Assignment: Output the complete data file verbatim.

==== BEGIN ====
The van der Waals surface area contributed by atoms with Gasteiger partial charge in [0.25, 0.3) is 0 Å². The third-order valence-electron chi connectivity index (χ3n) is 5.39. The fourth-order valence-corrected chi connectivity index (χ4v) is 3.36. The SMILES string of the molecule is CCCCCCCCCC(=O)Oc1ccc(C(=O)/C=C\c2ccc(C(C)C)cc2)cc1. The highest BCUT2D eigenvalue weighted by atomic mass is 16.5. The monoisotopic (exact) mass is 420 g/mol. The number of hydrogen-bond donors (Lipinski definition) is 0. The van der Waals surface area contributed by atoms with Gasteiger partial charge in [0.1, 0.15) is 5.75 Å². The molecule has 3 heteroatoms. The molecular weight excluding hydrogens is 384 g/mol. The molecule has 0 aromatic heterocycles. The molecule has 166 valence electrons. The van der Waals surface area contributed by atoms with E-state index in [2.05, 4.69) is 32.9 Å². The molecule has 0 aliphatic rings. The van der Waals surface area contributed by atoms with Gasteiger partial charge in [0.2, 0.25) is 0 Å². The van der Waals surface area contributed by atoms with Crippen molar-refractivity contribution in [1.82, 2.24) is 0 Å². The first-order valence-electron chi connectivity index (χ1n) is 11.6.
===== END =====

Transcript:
The van der Waals surface area contributed by atoms with Gasteiger partial charge in [0.25, 0.3) is 0 Å². The third-order valence-electron chi connectivity index (χ3n) is 5.39. The fourth-order valence-corrected chi connectivity index (χ4v) is 3.36. The SMILES string of the molecule is CCCCCCCCCC(=O)Oc1ccc(C(=O)/C=C\c2ccc(C(C)C)cc2)cc1. The highest BCUT2D eigenvalue weighted by atomic mass is 16.5. The monoisotopic (exact) mass is 420 g/mol. The number of hydrogen-bond donors (Lipinski definition) is 0. The van der Waals surface area contributed by atoms with Gasteiger partial charge in [0.1, 0.15) is 5.75 Å². The molecule has 3 heteroatoms. The molecular weight excluding hydrogens is 384 g/mol. The molecule has 0 aromatic heterocycles. The molecule has 166 valence electrons. The van der Waals surface area contributed by atoms with E-state index in [2.05, 4.69) is 32.9 Å². The molecule has 0 aliphatic rings. The van der Waals surface area contributed by atoms with Gasteiger partial charge in [0.2, 0.25) is 0 Å². The van der Waals surface area contributed by atoms with Crippen molar-refractivity contribution in [1.82, 2.24) is 0 Å². The first-order valence-electron chi connectivity index (χ1n) is 11.6.